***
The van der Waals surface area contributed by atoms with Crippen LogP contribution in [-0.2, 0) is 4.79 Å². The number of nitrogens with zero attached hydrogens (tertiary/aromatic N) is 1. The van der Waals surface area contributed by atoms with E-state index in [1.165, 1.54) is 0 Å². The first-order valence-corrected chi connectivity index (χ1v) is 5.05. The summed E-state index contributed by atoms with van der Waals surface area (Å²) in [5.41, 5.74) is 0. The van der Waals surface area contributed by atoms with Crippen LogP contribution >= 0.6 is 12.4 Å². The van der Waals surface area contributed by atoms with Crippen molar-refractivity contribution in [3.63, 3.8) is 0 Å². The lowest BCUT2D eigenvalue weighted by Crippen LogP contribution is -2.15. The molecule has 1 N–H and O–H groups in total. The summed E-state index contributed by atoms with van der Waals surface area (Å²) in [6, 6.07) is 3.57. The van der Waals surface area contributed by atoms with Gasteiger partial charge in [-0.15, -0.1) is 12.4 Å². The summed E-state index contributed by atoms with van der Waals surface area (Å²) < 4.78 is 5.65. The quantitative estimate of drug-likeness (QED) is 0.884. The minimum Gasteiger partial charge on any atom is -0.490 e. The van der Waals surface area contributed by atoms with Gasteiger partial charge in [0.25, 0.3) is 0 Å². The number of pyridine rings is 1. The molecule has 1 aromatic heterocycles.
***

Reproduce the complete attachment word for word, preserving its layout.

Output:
The van der Waals surface area contributed by atoms with Crippen LogP contribution in [-0.2, 0) is 4.79 Å². The number of nitrogens with zero attached hydrogens (tertiary/aromatic N) is 1. The van der Waals surface area contributed by atoms with E-state index in [1.165, 1.54) is 0 Å². The first-order valence-corrected chi connectivity index (χ1v) is 5.05. The summed E-state index contributed by atoms with van der Waals surface area (Å²) in [5.41, 5.74) is 0. The van der Waals surface area contributed by atoms with Crippen LogP contribution >= 0.6 is 12.4 Å². The van der Waals surface area contributed by atoms with Crippen molar-refractivity contribution in [3.63, 3.8) is 0 Å². The lowest BCUT2D eigenvalue weighted by Crippen LogP contribution is -2.15. The molecule has 1 N–H and O–H groups in total. The summed E-state index contributed by atoms with van der Waals surface area (Å²) in [6, 6.07) is 3.57. The van der Waals surface area contributed by atoms with Gasteiger partial charge in [-0.15, -0.1) is 12.4 Å². The summed E-state index contributed by atoms with van der Waals surface area (Å²) < 4.78 is 5.65. The quantitative estimate of drug-likeness (QED) is 0.884. The minimum Gasteiger partial charge on any atom is -0.490 e. The van der Waals surface area contributed by atoms with Gasteiger partial charge in [0.25, 0.3) is 0 Å². The number of pyridine rings is 1. The molecule has 1 aromatic heterocycles.